Interestingly, custard powder was invented in 1837 by Alfred Bird because his wife was allergic to eggs and couldn’t tolerate real custard. Till today, Bird’s brand is one of the most popular brands of custard powder, and probably the only brand you’ll find in Singapore supermarkets.
As I noted here, commercial custard powder is basically full of nasty additives you’re better off avoiding. In this recipe which called for custard powder, I simply substituted some cornflour instead. Interestingly, many dim sum recipes call for custard powder — the British colonial influence on Hong Kong food, perhaps?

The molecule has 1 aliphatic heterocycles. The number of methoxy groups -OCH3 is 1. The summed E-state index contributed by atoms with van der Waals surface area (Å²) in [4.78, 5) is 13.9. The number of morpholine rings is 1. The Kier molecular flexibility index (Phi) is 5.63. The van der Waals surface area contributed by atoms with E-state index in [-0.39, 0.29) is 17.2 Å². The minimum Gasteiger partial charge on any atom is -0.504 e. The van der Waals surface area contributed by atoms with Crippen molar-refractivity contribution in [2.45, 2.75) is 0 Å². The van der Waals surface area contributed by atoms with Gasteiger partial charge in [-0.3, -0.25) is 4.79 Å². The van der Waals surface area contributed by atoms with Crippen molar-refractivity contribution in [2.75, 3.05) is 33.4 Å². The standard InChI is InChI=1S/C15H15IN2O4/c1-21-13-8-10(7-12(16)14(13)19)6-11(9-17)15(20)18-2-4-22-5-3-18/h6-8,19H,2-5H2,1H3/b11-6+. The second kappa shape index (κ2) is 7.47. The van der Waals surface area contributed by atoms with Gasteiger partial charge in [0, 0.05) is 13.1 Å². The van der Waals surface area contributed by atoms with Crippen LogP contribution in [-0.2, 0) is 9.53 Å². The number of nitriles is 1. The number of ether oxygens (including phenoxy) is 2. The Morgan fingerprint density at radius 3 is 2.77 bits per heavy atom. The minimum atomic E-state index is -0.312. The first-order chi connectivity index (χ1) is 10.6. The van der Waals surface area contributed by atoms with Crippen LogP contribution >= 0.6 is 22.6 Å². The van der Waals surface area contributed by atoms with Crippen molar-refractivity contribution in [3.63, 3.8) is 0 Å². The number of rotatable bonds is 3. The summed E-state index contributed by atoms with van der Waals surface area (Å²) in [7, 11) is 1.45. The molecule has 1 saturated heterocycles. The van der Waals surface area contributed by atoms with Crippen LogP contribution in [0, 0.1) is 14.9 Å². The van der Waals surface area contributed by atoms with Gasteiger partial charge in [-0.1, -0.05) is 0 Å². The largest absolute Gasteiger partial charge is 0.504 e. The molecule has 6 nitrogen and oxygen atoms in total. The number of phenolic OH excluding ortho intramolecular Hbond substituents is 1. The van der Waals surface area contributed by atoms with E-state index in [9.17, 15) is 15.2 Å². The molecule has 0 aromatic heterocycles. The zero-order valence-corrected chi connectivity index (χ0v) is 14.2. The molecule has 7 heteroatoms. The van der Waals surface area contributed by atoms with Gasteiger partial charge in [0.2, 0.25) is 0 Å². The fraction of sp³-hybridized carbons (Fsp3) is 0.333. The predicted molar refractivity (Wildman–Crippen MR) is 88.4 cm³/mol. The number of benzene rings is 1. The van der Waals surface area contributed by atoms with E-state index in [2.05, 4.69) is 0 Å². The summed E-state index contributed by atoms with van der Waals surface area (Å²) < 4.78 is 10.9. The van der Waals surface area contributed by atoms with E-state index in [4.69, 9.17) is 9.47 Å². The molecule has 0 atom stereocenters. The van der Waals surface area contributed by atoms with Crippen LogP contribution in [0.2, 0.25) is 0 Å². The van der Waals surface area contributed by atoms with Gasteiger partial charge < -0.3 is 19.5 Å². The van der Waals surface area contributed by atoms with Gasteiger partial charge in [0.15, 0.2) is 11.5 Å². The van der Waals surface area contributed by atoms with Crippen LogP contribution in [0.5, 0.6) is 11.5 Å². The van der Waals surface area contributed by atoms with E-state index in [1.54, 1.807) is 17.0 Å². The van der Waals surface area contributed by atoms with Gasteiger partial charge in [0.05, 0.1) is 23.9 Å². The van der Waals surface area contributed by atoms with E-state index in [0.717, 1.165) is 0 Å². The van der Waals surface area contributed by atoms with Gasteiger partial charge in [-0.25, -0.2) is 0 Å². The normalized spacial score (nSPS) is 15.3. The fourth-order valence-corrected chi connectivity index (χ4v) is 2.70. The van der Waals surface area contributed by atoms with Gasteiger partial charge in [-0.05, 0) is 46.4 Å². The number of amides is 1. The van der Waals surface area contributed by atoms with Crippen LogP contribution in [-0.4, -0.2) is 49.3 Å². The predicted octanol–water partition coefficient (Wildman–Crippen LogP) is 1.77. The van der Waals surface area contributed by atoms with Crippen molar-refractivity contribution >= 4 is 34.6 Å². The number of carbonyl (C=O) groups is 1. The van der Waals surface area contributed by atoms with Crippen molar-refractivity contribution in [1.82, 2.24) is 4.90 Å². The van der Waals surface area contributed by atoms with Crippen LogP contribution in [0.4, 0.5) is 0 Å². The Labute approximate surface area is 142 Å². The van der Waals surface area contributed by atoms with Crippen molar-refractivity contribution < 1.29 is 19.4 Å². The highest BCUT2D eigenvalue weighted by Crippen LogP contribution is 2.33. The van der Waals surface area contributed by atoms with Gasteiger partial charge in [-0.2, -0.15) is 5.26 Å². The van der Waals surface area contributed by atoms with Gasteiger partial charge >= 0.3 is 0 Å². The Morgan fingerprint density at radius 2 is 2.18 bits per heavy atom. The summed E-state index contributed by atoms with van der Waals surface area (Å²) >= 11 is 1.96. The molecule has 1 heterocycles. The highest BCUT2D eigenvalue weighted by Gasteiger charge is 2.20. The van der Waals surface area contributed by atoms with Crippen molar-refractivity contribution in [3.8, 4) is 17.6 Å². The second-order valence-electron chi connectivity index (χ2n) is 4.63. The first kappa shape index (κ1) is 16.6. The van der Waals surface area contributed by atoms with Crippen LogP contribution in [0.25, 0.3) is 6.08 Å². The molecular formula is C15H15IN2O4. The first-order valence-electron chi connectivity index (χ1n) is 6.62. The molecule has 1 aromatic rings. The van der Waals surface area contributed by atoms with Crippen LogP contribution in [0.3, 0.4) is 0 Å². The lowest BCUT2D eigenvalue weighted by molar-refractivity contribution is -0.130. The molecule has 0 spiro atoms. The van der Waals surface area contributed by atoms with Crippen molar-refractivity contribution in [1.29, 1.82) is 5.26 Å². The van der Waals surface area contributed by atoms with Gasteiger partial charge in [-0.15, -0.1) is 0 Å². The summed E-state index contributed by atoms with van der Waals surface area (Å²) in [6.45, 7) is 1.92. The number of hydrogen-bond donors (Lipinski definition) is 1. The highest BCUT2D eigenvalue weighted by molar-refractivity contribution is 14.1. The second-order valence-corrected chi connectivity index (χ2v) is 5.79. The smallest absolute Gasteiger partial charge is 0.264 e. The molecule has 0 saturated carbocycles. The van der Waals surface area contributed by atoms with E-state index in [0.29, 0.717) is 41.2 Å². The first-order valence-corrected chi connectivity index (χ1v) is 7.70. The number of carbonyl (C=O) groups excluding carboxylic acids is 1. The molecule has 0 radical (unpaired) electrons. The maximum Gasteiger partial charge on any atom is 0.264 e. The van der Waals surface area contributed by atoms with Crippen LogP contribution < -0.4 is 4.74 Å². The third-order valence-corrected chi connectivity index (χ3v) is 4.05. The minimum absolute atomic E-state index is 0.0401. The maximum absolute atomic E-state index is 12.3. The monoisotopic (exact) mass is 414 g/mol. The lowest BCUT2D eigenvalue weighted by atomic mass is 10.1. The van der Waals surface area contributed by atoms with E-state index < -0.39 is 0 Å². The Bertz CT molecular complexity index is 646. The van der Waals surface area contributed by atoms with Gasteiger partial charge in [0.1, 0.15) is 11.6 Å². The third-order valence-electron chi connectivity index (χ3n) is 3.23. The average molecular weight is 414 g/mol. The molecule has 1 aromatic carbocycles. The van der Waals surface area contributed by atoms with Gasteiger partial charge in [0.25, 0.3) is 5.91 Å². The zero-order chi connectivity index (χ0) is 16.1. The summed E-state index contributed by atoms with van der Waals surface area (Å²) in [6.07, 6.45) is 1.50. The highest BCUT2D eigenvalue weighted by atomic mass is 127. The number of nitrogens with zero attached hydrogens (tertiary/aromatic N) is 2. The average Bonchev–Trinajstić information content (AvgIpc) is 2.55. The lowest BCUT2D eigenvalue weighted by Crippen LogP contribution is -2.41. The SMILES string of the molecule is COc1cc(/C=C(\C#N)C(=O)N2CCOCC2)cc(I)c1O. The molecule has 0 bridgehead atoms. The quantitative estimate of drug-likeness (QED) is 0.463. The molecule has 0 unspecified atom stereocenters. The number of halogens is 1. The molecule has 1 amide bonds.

Recently, in Brown Rice Paradise, I saw a natural foods version of custard powder, which contained cornflour, yellow colourings (annatto and a turmeric-derivative) plus vanilla. However, while annatto is naturally-derived, it is the only natural food colouring “found to cause as many adverse intolerance reactions as artificial colours and to affect more consumers that artificial colour” (read here).
Anyway, this natural-foods version of custard powder shows that aside from the yellow colour (which isn’t all that important), you can pretty much duplicate the function of custard powder with some cornflour and vanilla essence. Yay (^_^).